St. Louis Park, MN – The St. Louis Park City Council voted to drop the Pledge of Allegiance from their meeting agenda out of fear that the tradition was scaring away new residents in their community.
“Unfortunately, some of us feel like patriotism has been so politicized that it’s almost used as a weapon against people,” St. Louis Park City Councilman Tim Brausen told the Star Tribune.
Councilwoman Anne Mavity said that about half the cities in Minnesota don’t use the pledge at city council meetings when she proposed the measure.
But a fact check by the Star Tribune found that in the metro area, only Minneapolis and Edina had dropped the Pledge of Allegiance.
Blaine, Brooklyn Center, Burnsville, Duluth, Eden Prairie, Mankato, Maplewood, Rochester, St. Cloud, St. Paul, Stillwater, and Wayzata still begin meetings with the pledge, the Star Tribune reported.
The St. Louis Park City Council voted 5 to 0, with little discussion about the measure, at a meeting on June 17.
Initially, the matter had been placed on the “consent agenda” of items to be approved without debate, the Star Tribune reported.
However, Brausen said he pulled it off that agenda in order to ensure transparency.
He said he wasn’t aware of any complaints the council had received about saying the pledge, but said the meaning had changed since they had started saying it during the Iran hostage crisis in 1980, the Star Tribune reported.
St. Louis Park Mayor Jake Spano missed the meeting and the vote, but said that if he had been there, he would have voted against doing away with the Pledge of Allegiance.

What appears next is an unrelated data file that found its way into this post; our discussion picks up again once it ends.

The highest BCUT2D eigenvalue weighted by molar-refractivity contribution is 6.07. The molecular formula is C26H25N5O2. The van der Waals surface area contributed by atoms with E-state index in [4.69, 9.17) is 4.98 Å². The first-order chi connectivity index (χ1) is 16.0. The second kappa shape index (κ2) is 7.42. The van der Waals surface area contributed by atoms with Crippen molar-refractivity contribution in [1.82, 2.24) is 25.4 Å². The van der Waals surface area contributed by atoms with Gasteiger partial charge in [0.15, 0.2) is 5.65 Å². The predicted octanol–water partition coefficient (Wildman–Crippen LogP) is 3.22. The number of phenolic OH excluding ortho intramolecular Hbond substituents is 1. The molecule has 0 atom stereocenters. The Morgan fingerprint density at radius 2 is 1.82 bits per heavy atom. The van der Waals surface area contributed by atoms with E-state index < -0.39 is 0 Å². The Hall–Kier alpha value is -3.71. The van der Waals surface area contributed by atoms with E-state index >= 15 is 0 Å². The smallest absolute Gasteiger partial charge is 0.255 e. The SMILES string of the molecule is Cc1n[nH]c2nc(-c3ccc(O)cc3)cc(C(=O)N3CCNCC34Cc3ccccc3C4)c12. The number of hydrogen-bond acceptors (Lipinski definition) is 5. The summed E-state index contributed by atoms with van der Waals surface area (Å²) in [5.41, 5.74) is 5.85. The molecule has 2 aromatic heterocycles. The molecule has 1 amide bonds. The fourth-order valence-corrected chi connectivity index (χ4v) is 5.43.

“While I’ve never been a fan of doing things just because that’s the way things have always been done, I’ve always used the last six words [of the pledge] — ‘With liberty and justice for all’ — as a reminder to me that we need to make our community more open and welcoming for all our neighbors, not just a select few,” Spano said.
Some residents were furious about the council’s change to future agendas.
Longtime St. Louis Park resident Dennis Moran said that he hadn’t heard about any complaints about the pledge from the community, the Star Tribune reported.
“It’s always been tradition here since I’ve been watching the City Council meetings back in the late ’80s. They’ve always done the Pledge of Allegiance. It’s kind of automatic, or traditional,” Moran said.
Resident Patti Carlson called the move by the city council “obnoxious,” according to the Star Tribune.
“My fear for this council is that it’s all about image and not substance,” Carlson said.
She said her grandparents wanted to become Americans when they immigrated to the United States and criticized the council’s desire to eliminate part of their history, the Star Tribune reported.
“I hope it’s not too controversial,” Brausen defended the council’s decision. “Our community tends to be a very welcoming and increasingly diverse community, and we believe our citizens will understand. I don’t think we’re going to be any less welcoming by not starting our meeting out with the standard ritual.”
He said he was concerned that the pledge was intimidating to newer residents because of the controversy surrounding immigration in Washington, DC, the Star Tribune reported.
“We’ve had some racial equity initiatives going on in the city of St. Louis Park for a while where we’re trying to get more diverse communities and historically less engaged communities to come and participate in our public process,” he said. “Given the current Washington politics that are going on now, there’s a lot of people that are afraid of our government, and we worry about that.”
The change will go into effect on July 15, the Star Tribune reported.